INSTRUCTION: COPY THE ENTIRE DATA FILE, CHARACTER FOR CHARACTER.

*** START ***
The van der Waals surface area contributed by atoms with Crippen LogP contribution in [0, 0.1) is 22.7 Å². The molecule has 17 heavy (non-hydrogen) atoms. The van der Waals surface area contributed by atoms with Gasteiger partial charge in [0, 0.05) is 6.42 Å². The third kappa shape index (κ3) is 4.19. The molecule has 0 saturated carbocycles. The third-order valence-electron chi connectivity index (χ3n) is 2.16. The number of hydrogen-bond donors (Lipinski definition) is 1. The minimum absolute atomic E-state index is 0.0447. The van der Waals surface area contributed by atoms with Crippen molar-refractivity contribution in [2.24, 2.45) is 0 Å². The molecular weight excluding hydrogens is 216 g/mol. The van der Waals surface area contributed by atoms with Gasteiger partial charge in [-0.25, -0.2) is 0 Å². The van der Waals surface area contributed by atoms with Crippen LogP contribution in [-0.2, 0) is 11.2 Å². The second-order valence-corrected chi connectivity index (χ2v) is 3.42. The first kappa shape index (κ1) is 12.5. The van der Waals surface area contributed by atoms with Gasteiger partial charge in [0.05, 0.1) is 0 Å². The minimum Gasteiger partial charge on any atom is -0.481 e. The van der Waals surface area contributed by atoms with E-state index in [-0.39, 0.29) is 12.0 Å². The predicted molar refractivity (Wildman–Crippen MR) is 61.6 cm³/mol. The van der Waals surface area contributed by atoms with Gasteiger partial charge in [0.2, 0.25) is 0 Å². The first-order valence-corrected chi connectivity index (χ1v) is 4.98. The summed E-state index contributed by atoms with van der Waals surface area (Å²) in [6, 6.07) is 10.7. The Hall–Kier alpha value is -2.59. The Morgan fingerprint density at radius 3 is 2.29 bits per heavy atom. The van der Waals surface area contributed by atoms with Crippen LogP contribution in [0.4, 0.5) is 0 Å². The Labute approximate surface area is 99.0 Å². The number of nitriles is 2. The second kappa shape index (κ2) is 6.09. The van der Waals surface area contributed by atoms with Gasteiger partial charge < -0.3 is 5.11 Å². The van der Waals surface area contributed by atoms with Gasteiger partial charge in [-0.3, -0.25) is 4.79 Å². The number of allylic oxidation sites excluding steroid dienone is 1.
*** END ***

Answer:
The van der Waals surface area contributed by atoms with Crippen LogP contribution in [0, 0.1) is 22.7 Å². The molecule has 17 heavy (non-hydrogen) atoms. The van der Waals surface area contributed by atoms with Gasteiger partial charge in [0, 0.05) is 6.42 Å². The third kappa shape index (κ3) is 4.19. The molecule has 0 saturated carbocycles. The third-order valence-electron chi connectivity index (χ3n) is 2.16. The number of hydrogen-bond donors (Lipinski definition) is 1. The minimum absolute atomic E-state index is 0.0447. The van der Waals surface area contributed by atoms with Crippen molar-refractivity contribution in [2.24, 2.45) is 0 Å². The molecular weight excluding hydrogens is 216 g/mol. The van der Waals surface area contributed by atoms with Gasteiger partial charge in [-0.25, -0.2) is 0 Å². The van der Waals surface area contributed by atoms with Crippen LogP contribution in [-0.2, 0) is 11.2 Å². The second-order valence-corrected chi connectivity index (χ2v) is 3.42. The first kappa shape index (κ1) is 12.5. The van der Waals surface area contributed by atoms with Gasteiger partial charge in [0.05, 0.1) is 0 Å². The minimum Gasteiger partial charge on any atom is -0.481 e. The van der Waals surface area contributed by atoms with E-state index in [-0.39, 0.29) is 12.0 Å². The predicted molar refractivity (Wildman–Crippen MR) is 61.6 cm³/mol. The van der Waals surface area contributed by atoms with Gasteiger partial charge in [0.2, 0.25) is 0 Å². The first-order valence-corrected chi connectivity index (χ1v) is 4.98. The summed E-state index contributed by atoms with van der Waals surface area (Å²) in [6, 6.07) is 10.7. The Hall–Kier alpha value is -2.59. The Morgan fingerprint density at radius 3 is 2.29 bits per heavy atom. The van der Waals surface area contributed by atoms with Crippen LogP contribution in [0.4, 0.5) is 0 Å². The Labute approximate surface area is 99.0 Å². The number of nitriles is 2. The second kappa shape index (κ2) is 6.09. The van der Waals surface area contributed by atoms with Gasteiger partial charge < -0.3 is 5.11 Å². The van der Waals surface area contributed by atoms with Gasteiger partial charge in [-0.3, -0.25) is 4.79 Å². The number of allylic oxidation sites excluding steroid dienone is 1.